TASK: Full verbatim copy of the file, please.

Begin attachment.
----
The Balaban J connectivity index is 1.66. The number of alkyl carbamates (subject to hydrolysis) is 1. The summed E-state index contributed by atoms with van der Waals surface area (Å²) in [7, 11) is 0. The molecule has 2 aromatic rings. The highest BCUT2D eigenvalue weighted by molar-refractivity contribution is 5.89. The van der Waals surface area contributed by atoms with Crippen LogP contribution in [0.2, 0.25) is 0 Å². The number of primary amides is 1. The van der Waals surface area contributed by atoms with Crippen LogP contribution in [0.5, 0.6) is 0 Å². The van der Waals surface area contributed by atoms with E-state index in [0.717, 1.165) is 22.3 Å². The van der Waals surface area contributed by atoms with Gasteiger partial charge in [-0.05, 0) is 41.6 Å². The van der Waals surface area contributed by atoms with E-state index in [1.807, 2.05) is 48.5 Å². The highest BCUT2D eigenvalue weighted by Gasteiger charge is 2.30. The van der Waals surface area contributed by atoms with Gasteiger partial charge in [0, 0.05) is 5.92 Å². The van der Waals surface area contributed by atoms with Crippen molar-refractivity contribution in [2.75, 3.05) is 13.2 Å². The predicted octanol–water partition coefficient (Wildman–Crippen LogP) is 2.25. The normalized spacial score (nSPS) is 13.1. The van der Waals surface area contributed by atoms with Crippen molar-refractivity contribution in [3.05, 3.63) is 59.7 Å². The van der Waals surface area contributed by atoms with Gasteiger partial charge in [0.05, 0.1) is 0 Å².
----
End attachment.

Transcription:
The Balaban J connectivity index is 1.66. The number of alkyl carbamates (subject to hydrolysis) is 1. The summed E-state index contributed by atoms with van der Waals surface area (Å²) in [7, 11) is 0. The molecule has 2 aromatic rings. The highest BCUT2D eigenvalue weighted by molar-refractivity contribution is 5.89. The van der Waals surface area contributed by atoms with Crippen LogP contribution in [0.2, 0.25) is 0 Å². The number of primary amides is 1. The van der Waals surface area contributed by atoms with Crippen LogP contribution in [0.5, 0.6) is 0 Å². The van der Waals surface area contributed by atoms with E-state index in [0.717, 1.165) is 22.3 Å². The van der Waals surface area contributed by atoms with Gasteiger partial charge in [-0.05, 0) is 41.6 Å². The van der Waals surface area contributed by atoms with E-state index in [1.807, 2.05) is 48.5 Å². The highest BCUT2D eigenvalue weighted by Gasteiger charge is 2.30. The van der Waals surface area contributed by atoms with Gasteiger partial charge in [0, 0.05) is 5.92 Å². The van der Waals surface area contributed by atoms with Crippen molar-refractivity contribution in [2.75, 3.05) is 13.2 Å². The predicted octanol–water partition coefficient (Wildman–Crippen LogP) is 2.25. The normalized spacial score (nSPS) is 13.1. The van der Waals surface area contributed by atoms with Crippen molar-refractivity contribution in [3.05, 3.63) is 59.7 Å². The van der Waals surface area contributed by atoms with Gasteiger partial charge in [0.05, 0.1) is 0 Å².